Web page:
M. Continuo

U.S. tells Russia to halt Georgia conflict

By Matt Robinson

TBILISI (Reuters) - U.S. President George W. Bush toldRussia on Monday to end its armed conflict with Georgia afterMoscow's forces advanced deeper into its pro-Westernneighbour's territory, ignoring Western pleas to halt.

Bush said it appeared Moscow sought to overthrow theelected government of Georgian President Mikheil Saakashvili,and warned a "dramatic and brutal escalation" of Russia's pushinto the smaller country would jeopardize relations with theWest.

"Russia has invaded a sovereign neighbouring state andthreatens a democratic government elected by its people. Suchan action is unacceptable in the 21st century," Bush said.

Moscow snubbed Western pleas for a ceasefire, and RussianPrime Minister Vladimir Putin, taking a leading role in thecrisis, criticized Washington for casting Georgians as thevictims rather than aggressors in the conflict.

"The Cold War has long ended but the mentality of the ColdWar has stayed firmly in the minds of several U.S. diplomats.It is a real shame," Putin said.

The fighting erupted on Thursday when Georgia sent forcesto retake South Ossetia, a pro-Russian region that threw offGeorgian rule in the 1990s and declared itself independent,albeit without international recognition.

Moscow, which supports South Ossetia's independence,responded by sending its troops into Georgia.

The conflict escalated quickly and, by Monday, Georgiaappealed for international help and said its battered forceshad retreated to defend its capital city, Tbilisi.

Shortly after Bush spoke, Saakashvili said Moscow shouldknow Georgia will not quit.

"Georgia will never surrender," he said on CNN when askedwhat he would say to Russian officials if they were watching."They should know Georgia will never surrender."


Georgia hosts a key oil pipeline supplying the West and thefighting has unsettled oil markets. It has alarmed investors inRussia and has raised fears of a wider conflagration in thevolatile region bordering Iran, Turkey and Russia.

A feeling of uneasiness pervaded Tbilisi, as for the firsttime in four nights, city streets were largely empty, with noevening demonstration by the president's supporters.

Saakashvili said Russian forces had taken control ofGeorgia's main east-west route, effectively bisecting thecountry. He urged Georgians to stay home and not panic.

"We are working with an international community, but all wegot so far are just words, statements, moral support,humanitarian aid," Saakashvili said in a televised address."But we need more -- we want them to stop this barbaricaggressor."

French President Nicolas Sarkozy was expected in Moscow andpossibly Georgia on Tuesday for talks on behalf of the EuropeanUnion, although it was unclear what could be achieved.

At the United Nations, France planned to present aresolution to the U.N. Security Council that would call for animmediate cease-fire.

Saakashvili said earlier he had agreed to a plan proposedby French Foreign Minister Bernard Kouchner under whichhostilities would end, a mixed peacekeeping force would bedeployed -- replacing the purely Russian one -- and troopswould return to pre-conflict positions.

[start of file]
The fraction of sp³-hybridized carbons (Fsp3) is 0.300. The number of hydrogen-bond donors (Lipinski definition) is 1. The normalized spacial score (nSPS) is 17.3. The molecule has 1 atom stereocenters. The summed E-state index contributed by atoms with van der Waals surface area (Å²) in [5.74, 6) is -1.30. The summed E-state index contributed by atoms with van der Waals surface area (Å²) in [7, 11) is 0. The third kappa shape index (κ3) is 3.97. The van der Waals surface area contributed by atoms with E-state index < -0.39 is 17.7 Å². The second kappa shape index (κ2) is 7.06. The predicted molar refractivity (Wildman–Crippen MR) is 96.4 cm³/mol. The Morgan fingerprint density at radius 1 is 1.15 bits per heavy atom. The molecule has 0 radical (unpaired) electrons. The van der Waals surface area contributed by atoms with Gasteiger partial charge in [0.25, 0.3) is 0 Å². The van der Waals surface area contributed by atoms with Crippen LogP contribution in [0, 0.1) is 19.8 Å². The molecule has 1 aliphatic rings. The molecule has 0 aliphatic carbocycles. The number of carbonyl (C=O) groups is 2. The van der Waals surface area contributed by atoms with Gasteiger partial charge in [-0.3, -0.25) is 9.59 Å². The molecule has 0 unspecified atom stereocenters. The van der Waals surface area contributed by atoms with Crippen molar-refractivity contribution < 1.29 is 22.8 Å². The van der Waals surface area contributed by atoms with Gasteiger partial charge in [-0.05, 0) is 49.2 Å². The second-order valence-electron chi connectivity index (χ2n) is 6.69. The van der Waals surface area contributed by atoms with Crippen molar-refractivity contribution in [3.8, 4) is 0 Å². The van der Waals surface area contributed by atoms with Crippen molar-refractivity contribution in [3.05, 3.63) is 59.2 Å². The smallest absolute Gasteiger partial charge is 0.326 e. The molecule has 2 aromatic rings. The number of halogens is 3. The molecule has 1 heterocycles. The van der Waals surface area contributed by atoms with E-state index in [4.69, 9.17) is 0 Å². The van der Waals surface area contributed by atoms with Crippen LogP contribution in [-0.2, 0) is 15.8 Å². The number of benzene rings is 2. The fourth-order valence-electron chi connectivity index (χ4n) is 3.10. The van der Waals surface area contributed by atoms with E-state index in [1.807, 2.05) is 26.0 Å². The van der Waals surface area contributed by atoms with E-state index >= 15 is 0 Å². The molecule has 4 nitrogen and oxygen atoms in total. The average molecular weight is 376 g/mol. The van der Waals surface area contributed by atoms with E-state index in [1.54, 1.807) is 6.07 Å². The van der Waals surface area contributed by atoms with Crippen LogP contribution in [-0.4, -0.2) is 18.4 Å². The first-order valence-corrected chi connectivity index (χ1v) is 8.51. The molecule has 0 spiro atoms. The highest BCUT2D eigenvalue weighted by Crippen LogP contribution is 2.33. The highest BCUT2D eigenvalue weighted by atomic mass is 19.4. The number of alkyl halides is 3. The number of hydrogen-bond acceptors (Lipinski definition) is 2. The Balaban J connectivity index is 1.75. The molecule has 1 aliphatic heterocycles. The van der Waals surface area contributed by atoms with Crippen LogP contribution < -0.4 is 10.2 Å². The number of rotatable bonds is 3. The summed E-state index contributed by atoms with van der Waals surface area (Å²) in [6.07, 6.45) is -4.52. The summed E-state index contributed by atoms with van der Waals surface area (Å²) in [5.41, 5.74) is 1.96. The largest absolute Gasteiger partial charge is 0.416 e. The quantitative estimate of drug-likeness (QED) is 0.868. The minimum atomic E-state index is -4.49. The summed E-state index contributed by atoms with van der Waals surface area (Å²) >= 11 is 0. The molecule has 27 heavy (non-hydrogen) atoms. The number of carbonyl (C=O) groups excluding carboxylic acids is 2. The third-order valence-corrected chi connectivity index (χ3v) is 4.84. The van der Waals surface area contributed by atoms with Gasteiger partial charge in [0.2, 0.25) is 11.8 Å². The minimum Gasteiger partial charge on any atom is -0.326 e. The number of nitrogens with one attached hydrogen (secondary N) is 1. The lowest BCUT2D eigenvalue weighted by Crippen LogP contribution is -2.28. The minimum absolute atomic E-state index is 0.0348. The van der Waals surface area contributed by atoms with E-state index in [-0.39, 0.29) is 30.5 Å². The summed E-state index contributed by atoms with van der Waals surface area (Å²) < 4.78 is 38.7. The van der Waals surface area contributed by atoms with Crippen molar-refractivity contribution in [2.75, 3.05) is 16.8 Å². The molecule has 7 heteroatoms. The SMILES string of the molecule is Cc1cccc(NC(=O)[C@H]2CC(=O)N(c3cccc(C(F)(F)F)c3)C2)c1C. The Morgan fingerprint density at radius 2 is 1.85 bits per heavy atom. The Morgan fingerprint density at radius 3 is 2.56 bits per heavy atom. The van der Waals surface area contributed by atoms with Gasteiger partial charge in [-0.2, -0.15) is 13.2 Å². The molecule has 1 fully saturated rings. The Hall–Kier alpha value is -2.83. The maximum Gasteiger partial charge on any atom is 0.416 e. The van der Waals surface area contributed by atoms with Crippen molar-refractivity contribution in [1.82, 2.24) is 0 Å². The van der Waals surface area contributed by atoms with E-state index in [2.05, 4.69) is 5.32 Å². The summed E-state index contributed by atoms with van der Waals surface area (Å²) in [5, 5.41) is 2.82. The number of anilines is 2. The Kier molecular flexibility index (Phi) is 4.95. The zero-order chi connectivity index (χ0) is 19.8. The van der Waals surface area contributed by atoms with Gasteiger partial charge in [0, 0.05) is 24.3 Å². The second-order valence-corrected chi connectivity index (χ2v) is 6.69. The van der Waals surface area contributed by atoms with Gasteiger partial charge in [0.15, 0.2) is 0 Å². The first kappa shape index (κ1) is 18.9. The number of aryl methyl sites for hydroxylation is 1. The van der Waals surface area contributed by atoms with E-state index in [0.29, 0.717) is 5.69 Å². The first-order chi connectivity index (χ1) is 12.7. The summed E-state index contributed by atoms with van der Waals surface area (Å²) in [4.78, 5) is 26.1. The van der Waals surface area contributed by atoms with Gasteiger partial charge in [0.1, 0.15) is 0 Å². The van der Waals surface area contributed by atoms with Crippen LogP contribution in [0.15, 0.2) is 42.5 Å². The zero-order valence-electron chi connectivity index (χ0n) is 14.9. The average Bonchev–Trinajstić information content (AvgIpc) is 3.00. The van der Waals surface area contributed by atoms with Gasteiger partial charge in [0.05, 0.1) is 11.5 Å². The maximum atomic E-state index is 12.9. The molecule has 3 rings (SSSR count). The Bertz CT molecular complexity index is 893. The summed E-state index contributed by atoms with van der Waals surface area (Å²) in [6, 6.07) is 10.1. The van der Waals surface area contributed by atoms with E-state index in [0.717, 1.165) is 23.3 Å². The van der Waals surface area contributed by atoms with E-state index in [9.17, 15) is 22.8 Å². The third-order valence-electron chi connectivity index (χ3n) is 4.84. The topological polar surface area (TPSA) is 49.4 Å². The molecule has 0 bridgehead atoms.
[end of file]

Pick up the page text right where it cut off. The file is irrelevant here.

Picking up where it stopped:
But a senior U.S. official, who spoke on condition he notbe named, said the outlook was "grim" and that Russia hadplanned its moves in Georgia for some time.

"This appears to be a full invasion of Georgia with an endresult uncertain and an objective that is not clear but appearsto be aggressive in nature," said the official. "Words likeinvasion should not be used lightly but this is an invasion."

In Georgia, an emergency session of parliament was calledon Tuesday.


Russian officials have said they have no intention ofoccupying territory beyond South Ossetia and another separatistarea, Abkhazia.

But Russian forces appear to have pushed farther intoGeorgia. Bush also said there was evidence Russian forces wouldsoon begin bombing the civilian airport in the Georgiancapital.

"If these reports are accurate, these Russian actions wouldrepresent a dramatic and brutal escalation of the conflict inGeorgia," Bush said in Washington after returning from a tripto China for the Olympic Games.

Russia says 1,600 people have been killed in the fightingand thousands are homeless but these figures are notindependently verifiable.

Women and children wept in the streets of Tskhinvali onMonday as they surveyed the destruction amid continued Georgianshelling. Russian troops distributed water and food fromtrucks.

Russia said it had lost four military aircraft and 18soldiers since the fighting started, with another 14 missing inaction and 52 wounded.

(Additional reporting by Tanya Mosolova and GuyFaulconbridge in Moscow, Dmitry Solovyov in Buron, DenisSinyakov in Tskhinvali, James Kilner in Tbilisi, MargaritaAntidze in Gori, Louis Charbonneau at the United Nations, andthe Washington bureau; writing by Kristin Roberts, editing byPhilip Barbara)

For special coverage seehttp://www.reuters.com/news/globalcoverage/georgiaconflict